How Does Your Landlord Handle Refunds?
Are refunds an operating expenses?
Believe it or not, landlords sometimes get refunds for various items. How do those affect you, and are you eligible to participate in any such windfall? For a global, noncommittal answer—it depends.
Depends on what? Let's say your expenses are defined as a base year rate of $8.00 per square foot per year. As an efficient businessperson, your landlord goes back to one of his major vendors and requests a specific reduction in costs, which occurred during the previous year. The year in which that questionable expense occurred caused the total operating expenses to go up to $8.24 PSF. Consequently, you would be obligated to pay $.02 per month in additional expenses.
Let's say though, that the appeal for a reduction was granted, which lowered your obligation to $12 PSF. What happens to that $.01 PSF you already paid the landlord? Let's say the appeal lowered the building operating expenses to $7.90 PSF. How should each scenario be approached?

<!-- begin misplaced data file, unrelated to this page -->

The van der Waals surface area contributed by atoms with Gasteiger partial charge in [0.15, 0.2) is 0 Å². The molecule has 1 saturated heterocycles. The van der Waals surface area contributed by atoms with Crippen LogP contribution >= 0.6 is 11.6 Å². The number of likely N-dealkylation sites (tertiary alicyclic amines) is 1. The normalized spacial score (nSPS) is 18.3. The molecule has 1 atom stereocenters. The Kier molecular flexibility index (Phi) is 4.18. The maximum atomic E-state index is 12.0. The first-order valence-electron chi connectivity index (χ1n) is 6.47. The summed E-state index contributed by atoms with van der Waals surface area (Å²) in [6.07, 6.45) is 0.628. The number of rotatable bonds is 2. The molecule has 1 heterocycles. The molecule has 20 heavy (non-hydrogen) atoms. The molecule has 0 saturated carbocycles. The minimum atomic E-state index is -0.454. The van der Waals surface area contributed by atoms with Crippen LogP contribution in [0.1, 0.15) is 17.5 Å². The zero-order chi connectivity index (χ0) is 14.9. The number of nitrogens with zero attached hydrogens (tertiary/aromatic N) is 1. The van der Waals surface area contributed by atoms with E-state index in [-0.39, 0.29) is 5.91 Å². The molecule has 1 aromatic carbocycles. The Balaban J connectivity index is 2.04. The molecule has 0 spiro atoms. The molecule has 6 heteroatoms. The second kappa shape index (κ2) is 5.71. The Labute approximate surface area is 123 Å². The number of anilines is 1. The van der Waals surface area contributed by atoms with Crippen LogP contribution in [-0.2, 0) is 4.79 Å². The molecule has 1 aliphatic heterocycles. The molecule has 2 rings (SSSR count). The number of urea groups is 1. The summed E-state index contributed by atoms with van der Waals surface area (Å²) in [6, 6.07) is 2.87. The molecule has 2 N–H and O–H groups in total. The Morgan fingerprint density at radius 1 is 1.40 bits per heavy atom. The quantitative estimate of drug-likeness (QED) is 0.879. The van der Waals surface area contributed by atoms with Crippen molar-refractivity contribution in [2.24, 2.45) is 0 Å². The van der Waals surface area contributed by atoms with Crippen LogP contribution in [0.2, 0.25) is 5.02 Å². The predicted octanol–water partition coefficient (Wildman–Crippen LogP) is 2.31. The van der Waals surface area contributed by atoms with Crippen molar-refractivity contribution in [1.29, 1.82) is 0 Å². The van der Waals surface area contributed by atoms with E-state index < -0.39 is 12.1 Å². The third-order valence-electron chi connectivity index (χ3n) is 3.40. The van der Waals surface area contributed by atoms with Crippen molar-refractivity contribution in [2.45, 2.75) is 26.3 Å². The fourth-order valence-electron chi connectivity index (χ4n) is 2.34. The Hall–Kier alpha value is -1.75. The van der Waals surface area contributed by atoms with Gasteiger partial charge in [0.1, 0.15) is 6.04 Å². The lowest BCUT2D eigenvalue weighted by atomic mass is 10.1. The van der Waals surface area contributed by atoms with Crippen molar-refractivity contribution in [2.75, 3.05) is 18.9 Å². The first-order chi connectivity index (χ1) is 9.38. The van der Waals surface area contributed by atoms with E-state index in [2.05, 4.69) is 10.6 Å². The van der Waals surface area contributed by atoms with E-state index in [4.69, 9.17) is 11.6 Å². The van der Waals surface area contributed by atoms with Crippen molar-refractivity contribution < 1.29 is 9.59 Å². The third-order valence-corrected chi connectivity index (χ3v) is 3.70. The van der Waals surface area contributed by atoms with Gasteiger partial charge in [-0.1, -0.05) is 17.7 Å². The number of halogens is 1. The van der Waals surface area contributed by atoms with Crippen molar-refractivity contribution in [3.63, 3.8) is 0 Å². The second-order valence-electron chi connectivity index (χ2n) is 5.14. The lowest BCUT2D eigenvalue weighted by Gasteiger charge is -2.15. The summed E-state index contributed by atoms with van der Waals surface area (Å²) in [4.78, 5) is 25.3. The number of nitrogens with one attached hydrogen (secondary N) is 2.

In the first, the correct thing to do would be to refund to you the full $.01 PSF you already paid in. In the second scenario, you should be refunded only $.24 PSF. Why? Your rent as used in our example included $8.00 in expenses and $10.00 in other costs. You are obligated to pay at least that $18 per month. If the total of operating expenses ever dips below your first year’s base operating expense amount, you are not eligible for any refunds. Rather, it is the landlord who gets to keep that difference as a benefit for good management.
How can you tell if the landlord is charging you correctly for operating expenses? Start with a review of your reconciliation statement.